ClickCease Did You Know January Is National Blood Donor Month?
01/15/16   |   By

January Is National Blood Donor Month

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Every year, in late December, many of us sit down and make heartfelt resolutions to perform acts of kindness or do something to help humanity in the year ahead. Quantifying that urge – and putting intention into action – can be surprisingly challenging, though. Donating blood offers a wonderful way to fulfill this yearning to help, and it can make a huge difference for those in need. Studies show that blood donors obtain significant and enduring satisfaction from this act of giving. January is National Blood Donor Month, so now is a great time to start on this path!

Eligibility Requirements Most people qualify as blood donors. According to the American Red Cross, the requirements include good health, a weight of at least 110 pounds, and an age of at least 17 years.

Qualifications for donating double red cells are somewhat more stringent. In addition to the above requirements, males must have a minimum height of 5’1” and minimum weight of 130 pounds, while females must have a minimum height of 5’5” and minimum weight of 150 pounds.

How to Prepare for Blood Donation If you’ve never done it before, the process of blood donation is very easy and intuitive. Bring your ID and a list of your medications, and wear comfortable clothing. Drink lots of water on the day you donate, and eat foods plentiful in iron, such as raisins and spinach, especially in the weeks prior to your donation. Some people also find it pleasant to donate blood with a friend.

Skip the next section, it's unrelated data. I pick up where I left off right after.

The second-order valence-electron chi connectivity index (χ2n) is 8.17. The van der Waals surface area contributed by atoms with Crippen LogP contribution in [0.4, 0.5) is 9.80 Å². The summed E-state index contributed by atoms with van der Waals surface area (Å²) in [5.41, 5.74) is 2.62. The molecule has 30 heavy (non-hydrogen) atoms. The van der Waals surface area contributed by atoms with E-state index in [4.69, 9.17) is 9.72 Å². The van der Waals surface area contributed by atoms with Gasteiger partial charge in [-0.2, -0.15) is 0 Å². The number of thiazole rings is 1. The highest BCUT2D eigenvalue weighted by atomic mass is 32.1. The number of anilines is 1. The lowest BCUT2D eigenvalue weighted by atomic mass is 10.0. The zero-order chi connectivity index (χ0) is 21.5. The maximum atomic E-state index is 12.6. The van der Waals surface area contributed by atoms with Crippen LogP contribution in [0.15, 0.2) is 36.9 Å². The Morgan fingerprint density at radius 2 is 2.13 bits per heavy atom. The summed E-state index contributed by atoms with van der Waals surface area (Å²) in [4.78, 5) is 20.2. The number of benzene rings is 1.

Recipients of Blood The National Heart, Lung and Blood Institute reports that 5 million Americans need blood transfusions each year. High users of blood products include cancer patients, trauma victims and surgery patients. People with bleeding disorders or severe infections need them as well.

Bloodstream infections are responsible for 30,000 hospital deaths each year. To learn how to prevent them, see 5 simple steps hospitals could, but often do not, use to prevent bloodstream infections.

If you need smart insight into a potential case, please get in touch with our D.C. medical malpractice attorneys for a consultation.

Regan Zambri Long
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